1. Philips Fidelio B5
Surround sound or portable Bluetooth – the choice is yours
Power: 120W | Speakers: 4 | Dimensions: 1,035 x 70 x 156 mm | Weight: 16kg | Inputs: Digital coaxial in, Digital optical in, HDMI 1.4 output (ARC), HDMI IN 1, HDMI IN 2, Audio in 3.5 mm jack | Wireless: Bluetooth APT-X and AAC | Subwoofer included?: Yes | Special features: N/A
Satellites unsnap from main soundbar
Easy-to-setup surround sound
A bit too big for most TV setups
The Philips Fidelio B5 is an impressive bit of kit, and it’s the perfect soundbar for someone who appreciates good cinema sound but has no interest in tearing up their living room to install a 5.1 surround sound system to use only every now and then. The B5 enables you to pick and choose your movie moments, and do it on a whim. And it creates a pretty decent surround sound experience too, using both Dolby Digital 5.1 and DTS Digital Surround decoding.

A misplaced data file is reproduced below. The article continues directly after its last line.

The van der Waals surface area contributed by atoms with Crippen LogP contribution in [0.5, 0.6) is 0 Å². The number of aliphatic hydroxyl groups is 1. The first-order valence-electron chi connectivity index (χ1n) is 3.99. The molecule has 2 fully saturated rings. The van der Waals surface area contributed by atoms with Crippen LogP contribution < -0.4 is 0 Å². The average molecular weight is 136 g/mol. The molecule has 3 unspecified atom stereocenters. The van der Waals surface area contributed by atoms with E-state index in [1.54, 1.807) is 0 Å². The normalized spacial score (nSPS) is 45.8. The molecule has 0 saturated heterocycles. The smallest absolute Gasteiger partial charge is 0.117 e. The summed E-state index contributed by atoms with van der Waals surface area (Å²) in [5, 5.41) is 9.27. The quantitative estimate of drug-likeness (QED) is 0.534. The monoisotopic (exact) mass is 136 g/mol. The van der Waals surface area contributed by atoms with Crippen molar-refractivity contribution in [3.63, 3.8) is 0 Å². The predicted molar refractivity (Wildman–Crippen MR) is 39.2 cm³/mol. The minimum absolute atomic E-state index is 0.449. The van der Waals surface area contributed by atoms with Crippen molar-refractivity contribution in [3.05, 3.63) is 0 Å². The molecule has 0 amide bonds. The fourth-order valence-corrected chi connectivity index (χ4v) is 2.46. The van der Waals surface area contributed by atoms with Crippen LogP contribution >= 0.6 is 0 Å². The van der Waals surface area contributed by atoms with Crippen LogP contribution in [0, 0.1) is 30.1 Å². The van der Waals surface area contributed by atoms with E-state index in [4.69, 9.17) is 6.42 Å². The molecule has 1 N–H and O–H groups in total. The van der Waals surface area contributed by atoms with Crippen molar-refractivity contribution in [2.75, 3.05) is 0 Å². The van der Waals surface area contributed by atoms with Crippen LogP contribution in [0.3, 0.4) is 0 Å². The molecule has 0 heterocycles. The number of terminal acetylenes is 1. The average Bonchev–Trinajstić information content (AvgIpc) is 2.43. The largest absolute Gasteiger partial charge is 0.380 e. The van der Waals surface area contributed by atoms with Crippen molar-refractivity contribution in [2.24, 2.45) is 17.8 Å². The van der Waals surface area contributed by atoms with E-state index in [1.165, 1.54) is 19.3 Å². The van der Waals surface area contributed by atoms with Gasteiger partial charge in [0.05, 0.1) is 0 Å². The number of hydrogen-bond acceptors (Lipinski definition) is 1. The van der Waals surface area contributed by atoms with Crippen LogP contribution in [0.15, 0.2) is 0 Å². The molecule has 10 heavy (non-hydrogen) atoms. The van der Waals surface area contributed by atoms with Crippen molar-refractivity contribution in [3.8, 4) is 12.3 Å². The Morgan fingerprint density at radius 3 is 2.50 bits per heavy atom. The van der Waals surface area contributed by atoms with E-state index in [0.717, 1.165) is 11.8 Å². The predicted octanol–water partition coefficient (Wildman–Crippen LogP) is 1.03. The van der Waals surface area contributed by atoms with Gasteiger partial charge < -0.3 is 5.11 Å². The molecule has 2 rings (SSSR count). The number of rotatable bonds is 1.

The combination of convenience and good audio – the raison d’etre of the soundbar – with its transformative surround sound capabilities makes the Fidelio B5 a great option for the movie fan who can’t face all the aggravation of a proper 5.1 installation.
Read the full review: Philips Fidelio B5
2. Q Acoustics M4 Sound Bar
‘If there’s a better sounding soundbar on the market for less than £400/$400, we haven’t heard it’
Power: 100W | Speakers: 2 | Dimensions: 1,000 x 90 x 142mm | Weight: 4.9kg | Inputs: 1 x HDMI, 1 x digital optical, 1 x 3.5mm | Outputs: N/A | Wireless: Bluetooth aptX | Subwoofer included?: Yes | Special features: N/A
Easy to use